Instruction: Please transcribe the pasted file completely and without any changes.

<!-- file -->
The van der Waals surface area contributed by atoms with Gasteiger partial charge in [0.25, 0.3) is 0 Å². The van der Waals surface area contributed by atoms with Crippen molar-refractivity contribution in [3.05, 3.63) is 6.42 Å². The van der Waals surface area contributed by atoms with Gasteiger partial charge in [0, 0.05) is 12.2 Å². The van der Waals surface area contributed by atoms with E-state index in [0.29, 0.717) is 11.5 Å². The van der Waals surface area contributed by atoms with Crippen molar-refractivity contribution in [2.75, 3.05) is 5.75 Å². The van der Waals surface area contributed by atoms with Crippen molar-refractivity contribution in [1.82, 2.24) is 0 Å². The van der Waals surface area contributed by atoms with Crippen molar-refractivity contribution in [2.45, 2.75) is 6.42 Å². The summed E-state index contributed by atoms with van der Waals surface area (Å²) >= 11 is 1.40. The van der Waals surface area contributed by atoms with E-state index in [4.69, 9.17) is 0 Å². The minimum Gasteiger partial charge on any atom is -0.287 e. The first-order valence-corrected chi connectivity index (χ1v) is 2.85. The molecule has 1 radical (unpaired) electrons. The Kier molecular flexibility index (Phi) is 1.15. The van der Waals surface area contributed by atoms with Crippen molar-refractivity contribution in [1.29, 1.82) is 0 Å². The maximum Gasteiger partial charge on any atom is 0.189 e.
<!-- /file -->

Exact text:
The van der Waals surface area contributed by atoms with Gasteiger partial charge in [0.25, 0.3) is 0 Å². The van der Waals surface area contributed by atoms with Crippen molar-refractivity contribution in [3.05, 3.63) is 6.42 Å². The van der Waals surface area contributed by atoms with Gasteiger partial charge in [0, 0.05) is 12.2 Å². The van der Waals surface area contributed by atoms with E-state index in [0.29, 0.717) is 11.5 Å². The van der Waals surface area contributed by atoms with Crippen molar-refractivity contribution in [2.75, 3.05) is 5.75 Å². The van der Waals surface area contributed by atoms with Crippen molar-refractivity contribution in [1.82, 2.24) is 0 Å². The van der Waals surface area contributed by atoms with Crippen molar-refractivity contribution in [2.45, 2.75) is 6.42 Å². The summed E-state index contributed by atoms with van der Waals surface area (Å²) >= 11 is 1.40. The van der Waals surface area contributed by atoms with E-state index in [4.69, 9.17) is 0 Å². The minimum Gasteiger partial charge on any atom is -0.287 e. The first-order valence-corrected chi connectivity index (χ1v) is 2.85. The molecule has 1 radical (unpaired) electrons. The Kier molecular flexibility index (Phi) is 1.15. The van der Waals surface area contributed by atoms with Crippen molar-refractivity contribution in [1.29, 1.82) is 0 Å². The maximum Gasteiger partial charge on any atom is 0.189 e.